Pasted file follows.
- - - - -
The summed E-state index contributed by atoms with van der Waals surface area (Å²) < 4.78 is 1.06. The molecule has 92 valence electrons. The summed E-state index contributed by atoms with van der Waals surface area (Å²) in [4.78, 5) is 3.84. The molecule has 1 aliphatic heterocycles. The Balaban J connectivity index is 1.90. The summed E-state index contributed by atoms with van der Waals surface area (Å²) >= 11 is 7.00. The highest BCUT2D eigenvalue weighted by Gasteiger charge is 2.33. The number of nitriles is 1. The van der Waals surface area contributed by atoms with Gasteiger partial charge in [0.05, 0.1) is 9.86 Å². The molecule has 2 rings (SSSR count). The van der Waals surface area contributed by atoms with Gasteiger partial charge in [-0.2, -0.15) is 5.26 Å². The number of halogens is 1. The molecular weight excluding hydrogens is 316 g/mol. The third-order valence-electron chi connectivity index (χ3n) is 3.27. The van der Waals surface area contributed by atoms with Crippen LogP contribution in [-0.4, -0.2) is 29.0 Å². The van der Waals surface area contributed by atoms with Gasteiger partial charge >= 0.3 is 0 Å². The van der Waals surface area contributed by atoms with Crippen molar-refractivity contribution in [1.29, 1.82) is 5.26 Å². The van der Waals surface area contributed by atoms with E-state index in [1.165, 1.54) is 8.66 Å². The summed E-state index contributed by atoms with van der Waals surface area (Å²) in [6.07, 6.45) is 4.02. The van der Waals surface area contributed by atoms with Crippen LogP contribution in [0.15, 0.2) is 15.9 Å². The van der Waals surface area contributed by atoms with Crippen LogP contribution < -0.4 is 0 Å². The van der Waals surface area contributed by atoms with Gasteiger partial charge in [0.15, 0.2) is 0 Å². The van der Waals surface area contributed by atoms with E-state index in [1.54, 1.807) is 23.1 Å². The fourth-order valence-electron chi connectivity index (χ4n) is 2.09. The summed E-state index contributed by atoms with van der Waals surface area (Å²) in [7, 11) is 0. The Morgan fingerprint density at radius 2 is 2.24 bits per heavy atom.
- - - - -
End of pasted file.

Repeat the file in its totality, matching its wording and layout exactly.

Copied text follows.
The summed E-state index contributed by atoms with van der Waals surface area (Å²) < 4.78 is 1.06. The molecule has 92 valence electrons. The summed E-state index contributed by atoms with van der Waals surface area (Å²) in [4.78, 5) is 3.84. The molecule has 1 aliphatic heterocycles. The Balaban J connectivity index is 1.90. The summed E-state index contributed by atoms with van der Waals surface area (Å²) >= 11 is 7.00. The highest BCUT2D eigenvalue weighted by Gasteiger charge is 2.33. The number of nitriles is 1. The van der Waals surface area contributed by atoms with Gasteiger partial charge in [0.05, 0.1) is 9.86 Å². The molecule has 2 rings (SSSR count). The van der Waals surface area contributed by atoms with Gasteiger partial charge in [-0.2, -0.15) is 5.26 Å². The number of halogens is 1. The molecular weight excluding hydrogens is 316 g/mol. The third-order valence-electron chi connectivity index (χ3n) is 3.27. The van der Waals surface area contributed by atoms with Crippen LogP contribution in [-0.4, -0.2) is 29.0 Å². The van der Waals surface area contributed by atoms with Gasteiger partial charge >= 0.3 is 0 Å². The van der Waals surface area contributed by atoms with Crippen molar-refractivity contribution in [1.29, 1.82) is 5.26 Å². The van der Waals surface area contributed by atoms with E-state index in [1.165, 1.54) is 8.66 Å². The summed E-state index contributed by atoms with van der Waals surface area (Å²) in [6.07, 6.45) is 4.02. The van der Waals surface area contributed by atoms with Crippen LogP contribution in [0.15, 0.2) is 15.9 Å². The van der Waals surface area contributed by atoms with Crippen LogP contribution < -0.4 is 0 Å². The van der Waals surface area contributed by atoms with Gasteiger partial charge in [0.15, 0.2) is 0 Å². The van der Waals surface area contributed by atoms with E-state index in [1.54, 1.807) is 23.1 Å². The fourth-order valence-electron chi connectivity index (χ4n) is 2.09. The summed E-state index contributed by atoms with van der Waals surface area (Å²) in [7, 11) is 0. The Morgan fingerprint density at radius 2 is 2.24 bits per heavy atom.